ICANN President Encourages Arab Involvement In Shaping the Internet’s Future

Arab Multi-Stakeholder Internet Meeting Wraps Up

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Fadi Chehadé, ICANN President and CEO

Now it is time for Arabs to become much more engaged in the Internet’s future.

Dubai, U.A.E (PRWEB) March 06, 2013

The President of the Internet Corporation for Assigned Names and Numbers (ICANN) says it is time for the Arab world to step up its involvement in determining the future of the Internet.

“The Internet is becoming far more user friendly for the Arab world,” said Fadi Chehadé. “Now it is time for Arabs to become much more engaged in the Internet’s future.”

Chehadé made the comments at the conclusion of the Arab Multi-Stakeholder Internet Governance meeting in Dubai. The meeting, hosted by the Telecommunications Regulatory Authority (TRA) of the United Arab Emirates, brought together representatives from several different Internet organizations.

“We hope to have an ICANN Middle East engagement strategy developed by May,” said Chehadé. “It is critical that the Arab world itself come to the table to help us develop that strategy. We want to hear all the Arab voices; those of the Domain Name industry, governments, businesses and even unaffiliated Internet users.”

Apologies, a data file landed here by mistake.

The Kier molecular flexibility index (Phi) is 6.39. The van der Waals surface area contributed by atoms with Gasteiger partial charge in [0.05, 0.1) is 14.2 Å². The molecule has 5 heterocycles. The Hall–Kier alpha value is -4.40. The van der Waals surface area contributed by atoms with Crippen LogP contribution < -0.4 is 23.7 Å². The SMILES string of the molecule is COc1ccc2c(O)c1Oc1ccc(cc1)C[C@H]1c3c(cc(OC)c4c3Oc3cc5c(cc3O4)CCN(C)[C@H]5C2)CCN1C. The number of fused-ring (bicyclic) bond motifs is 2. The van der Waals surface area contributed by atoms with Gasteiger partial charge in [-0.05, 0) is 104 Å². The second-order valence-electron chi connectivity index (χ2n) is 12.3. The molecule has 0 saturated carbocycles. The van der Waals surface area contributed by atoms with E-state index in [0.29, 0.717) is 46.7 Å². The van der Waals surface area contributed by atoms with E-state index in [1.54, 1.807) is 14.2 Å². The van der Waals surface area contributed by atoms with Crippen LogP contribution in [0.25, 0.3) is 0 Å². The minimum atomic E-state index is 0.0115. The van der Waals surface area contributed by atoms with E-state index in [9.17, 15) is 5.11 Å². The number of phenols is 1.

There was general agreement at the meeting, that the Domain Name industry needs to be more fully developed in the Arab region. Chehadé said ICANN stands ready to add its support to that effort, but it is dependent on Internet leaders in the region helping the organization map the way forward.

Chehadé has been on a worldwide tour aimed at increasing global participation in ICANN’s multi-stakeholder model. On Thursday he will be hosting African Internet leaders at a meeting in Addis Ababa, Ethiopia.

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About ICANN: ICANN’s mission is to ensure a stable, secure and unified global Internet. To reach another person on the Internet you have to type an address into your computer - a name or a number. That address has to be unique so computers know where to find each other. ICANN coordinates these unique identifiers across the world. Without that coordination we wouldn't have one global Internet. ICANN was formed in 1998. It is a not-for-profit public-benefit corporation with participants from all over the world dedicated to keeping the Internet secure, stable and interoperable. It promotes competition and develops policy on the Internet’s unique identifiers. ICANN doesn’t control content on the Internet. It cannot stop spam and it doesn’t deal with access to the Internet. But through its coordination role of the Internet’s naming system, it does have an important impact on the expansion and evolution of the Internet. For more information please visit: http://www.icann.org.


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